9.4. Conclusion 161

9.5. Bibliography 161

Chapter 10. Biometric Techniques Applied to Video Surveillance 165
Bernadette DORIZZI and Samuel VINSON

10.1. Introduction 165

10.2. The databases used for evaluation166

10.2.1. NIST-Multiple Biometrics Grand Challenge

(NIST-MBGC) 167

10.2.2. Databases of faces 167

10.3. Facial recognition 168

10.3.1. Face detection 168

10.3.2. Face recognition in biometrics 169

10.3.3. Application to video surveillance 170

10.4. Iris recognition 173

10.4.1. Methods developed for biometrics 173

10.4.2. Application to video surveillance 174

10.4.3. Systems for iris capture in videos 176

10.4.4. Summary and perspectives 177

10.5. Research projects 177

10.6. Conclusion 178

10.7. Bibliography 179

Chapter 11. Vehicle Recognition in Video Surveillance 183
Stéphane HERBIN

11.1. Introduction 183

11.2. Specificity of the context 184

11.2.1. Particular objects 184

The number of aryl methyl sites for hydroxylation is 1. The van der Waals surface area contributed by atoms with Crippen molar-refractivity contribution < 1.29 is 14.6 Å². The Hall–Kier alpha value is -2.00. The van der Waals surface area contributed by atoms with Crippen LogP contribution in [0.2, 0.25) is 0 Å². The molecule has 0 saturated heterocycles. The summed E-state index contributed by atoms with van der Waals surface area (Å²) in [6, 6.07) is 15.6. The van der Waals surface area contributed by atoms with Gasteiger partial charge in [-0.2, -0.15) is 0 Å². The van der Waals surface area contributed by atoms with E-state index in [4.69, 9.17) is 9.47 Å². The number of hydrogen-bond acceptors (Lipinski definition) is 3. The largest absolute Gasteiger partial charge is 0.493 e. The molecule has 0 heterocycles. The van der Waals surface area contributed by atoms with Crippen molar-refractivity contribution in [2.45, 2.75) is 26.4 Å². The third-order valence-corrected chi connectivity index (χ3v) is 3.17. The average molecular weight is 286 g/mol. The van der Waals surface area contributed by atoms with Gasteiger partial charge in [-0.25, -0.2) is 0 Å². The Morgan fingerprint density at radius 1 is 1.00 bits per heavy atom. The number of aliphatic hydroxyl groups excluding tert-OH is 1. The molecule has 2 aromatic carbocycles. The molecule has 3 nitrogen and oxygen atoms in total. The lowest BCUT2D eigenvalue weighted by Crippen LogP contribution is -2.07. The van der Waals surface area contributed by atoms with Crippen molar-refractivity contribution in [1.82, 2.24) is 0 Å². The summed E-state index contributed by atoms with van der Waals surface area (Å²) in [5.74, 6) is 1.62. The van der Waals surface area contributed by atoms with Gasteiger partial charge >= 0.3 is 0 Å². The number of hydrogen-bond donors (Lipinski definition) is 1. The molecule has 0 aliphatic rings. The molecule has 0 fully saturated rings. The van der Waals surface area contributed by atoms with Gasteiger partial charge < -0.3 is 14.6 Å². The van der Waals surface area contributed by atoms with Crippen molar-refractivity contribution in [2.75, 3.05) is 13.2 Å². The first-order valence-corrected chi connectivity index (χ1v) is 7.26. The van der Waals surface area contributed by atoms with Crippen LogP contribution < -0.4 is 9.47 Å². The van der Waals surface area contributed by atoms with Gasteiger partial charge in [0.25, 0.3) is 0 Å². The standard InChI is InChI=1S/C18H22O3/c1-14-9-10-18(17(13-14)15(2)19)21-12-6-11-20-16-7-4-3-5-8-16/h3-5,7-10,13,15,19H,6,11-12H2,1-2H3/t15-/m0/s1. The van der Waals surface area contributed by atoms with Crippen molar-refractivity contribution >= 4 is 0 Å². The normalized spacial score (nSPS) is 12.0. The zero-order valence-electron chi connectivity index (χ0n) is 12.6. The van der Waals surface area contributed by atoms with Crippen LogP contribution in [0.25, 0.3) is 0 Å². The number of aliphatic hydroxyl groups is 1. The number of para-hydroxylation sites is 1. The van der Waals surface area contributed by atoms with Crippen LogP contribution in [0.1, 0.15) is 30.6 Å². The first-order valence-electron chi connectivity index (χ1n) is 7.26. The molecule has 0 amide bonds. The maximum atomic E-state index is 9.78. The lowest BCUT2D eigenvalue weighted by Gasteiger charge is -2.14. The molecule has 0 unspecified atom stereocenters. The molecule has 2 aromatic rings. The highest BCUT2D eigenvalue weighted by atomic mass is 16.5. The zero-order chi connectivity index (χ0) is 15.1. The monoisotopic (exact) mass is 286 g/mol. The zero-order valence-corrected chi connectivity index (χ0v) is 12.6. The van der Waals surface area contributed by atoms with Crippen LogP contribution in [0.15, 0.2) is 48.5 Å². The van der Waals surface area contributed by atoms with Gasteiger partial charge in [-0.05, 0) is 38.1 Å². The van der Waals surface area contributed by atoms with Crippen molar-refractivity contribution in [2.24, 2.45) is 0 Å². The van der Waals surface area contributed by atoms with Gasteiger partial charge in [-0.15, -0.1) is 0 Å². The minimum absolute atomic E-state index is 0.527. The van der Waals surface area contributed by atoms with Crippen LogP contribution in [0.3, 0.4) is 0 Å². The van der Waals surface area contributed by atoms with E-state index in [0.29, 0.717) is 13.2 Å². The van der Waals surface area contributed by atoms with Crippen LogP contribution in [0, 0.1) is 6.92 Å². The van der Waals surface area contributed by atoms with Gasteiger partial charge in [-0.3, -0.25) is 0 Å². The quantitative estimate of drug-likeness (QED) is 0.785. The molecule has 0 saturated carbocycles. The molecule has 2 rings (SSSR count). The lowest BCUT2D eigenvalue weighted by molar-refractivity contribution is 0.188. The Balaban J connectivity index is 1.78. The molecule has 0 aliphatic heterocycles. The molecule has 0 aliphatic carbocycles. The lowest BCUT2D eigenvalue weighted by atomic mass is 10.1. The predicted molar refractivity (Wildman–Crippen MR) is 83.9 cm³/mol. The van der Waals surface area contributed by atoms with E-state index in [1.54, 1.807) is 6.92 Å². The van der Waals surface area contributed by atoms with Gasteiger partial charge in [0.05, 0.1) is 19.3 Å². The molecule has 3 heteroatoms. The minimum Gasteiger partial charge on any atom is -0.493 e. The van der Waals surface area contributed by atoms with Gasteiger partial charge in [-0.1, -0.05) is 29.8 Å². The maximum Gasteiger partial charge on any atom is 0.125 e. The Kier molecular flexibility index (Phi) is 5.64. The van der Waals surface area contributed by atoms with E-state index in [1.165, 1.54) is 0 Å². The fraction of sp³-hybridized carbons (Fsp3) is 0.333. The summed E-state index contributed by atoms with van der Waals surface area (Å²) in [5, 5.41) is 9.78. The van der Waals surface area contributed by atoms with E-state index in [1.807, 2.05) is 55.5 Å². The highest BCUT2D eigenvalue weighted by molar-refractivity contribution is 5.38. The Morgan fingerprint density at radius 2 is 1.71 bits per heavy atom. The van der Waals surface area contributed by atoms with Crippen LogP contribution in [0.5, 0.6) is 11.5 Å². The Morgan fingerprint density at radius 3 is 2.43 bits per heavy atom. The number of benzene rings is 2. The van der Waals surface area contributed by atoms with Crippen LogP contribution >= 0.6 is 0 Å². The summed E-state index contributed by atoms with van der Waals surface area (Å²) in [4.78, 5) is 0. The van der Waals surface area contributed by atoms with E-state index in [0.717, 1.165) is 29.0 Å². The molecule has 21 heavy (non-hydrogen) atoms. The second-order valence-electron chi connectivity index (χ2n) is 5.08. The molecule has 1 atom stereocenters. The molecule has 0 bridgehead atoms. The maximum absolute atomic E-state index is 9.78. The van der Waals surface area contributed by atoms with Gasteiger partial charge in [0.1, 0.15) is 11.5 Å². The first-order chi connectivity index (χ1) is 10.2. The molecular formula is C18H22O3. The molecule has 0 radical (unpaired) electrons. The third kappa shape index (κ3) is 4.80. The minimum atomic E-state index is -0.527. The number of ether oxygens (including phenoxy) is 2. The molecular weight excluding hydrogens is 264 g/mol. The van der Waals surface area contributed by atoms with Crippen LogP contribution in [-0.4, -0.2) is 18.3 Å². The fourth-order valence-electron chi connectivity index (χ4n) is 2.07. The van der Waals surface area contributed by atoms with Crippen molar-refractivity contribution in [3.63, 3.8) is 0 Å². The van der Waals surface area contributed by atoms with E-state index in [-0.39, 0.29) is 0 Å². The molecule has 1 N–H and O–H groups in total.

11.2.2. Complex integrated chains 185

11.3. Vehicle modeling 185

11.3.1. Wire models 186

11.3.2. Global textured models 187

11.3.3. Structured models 188

11.4. Exploitation of object models 189

11.4.1. A conventional sequential chain with limited performance  189

11.4.2. Improving shape extraction 190

11.4.3. Inferring 3D information. 191

11.4.4. Recognition without form extraction 192

11.4.5. Toward a finer description of vehicles 193

11.5. Increasing observability 194

11.5.1. Moving observer 194

11.5.2. Multiple observers 195

11.6. Performances 196

11.7. Conclusion 196

11.8. Bibliography 197

Chapter 12. Activity Recognition 201
Bernard BOULAY and François BRÉMOND

12.1. Introduction 201

12.2. State of the art 202

12.2.1. Levels of abstraction 202

12.2.2. Modeling and recognition of activities 203

12.2.3. Overview of the state of the art 206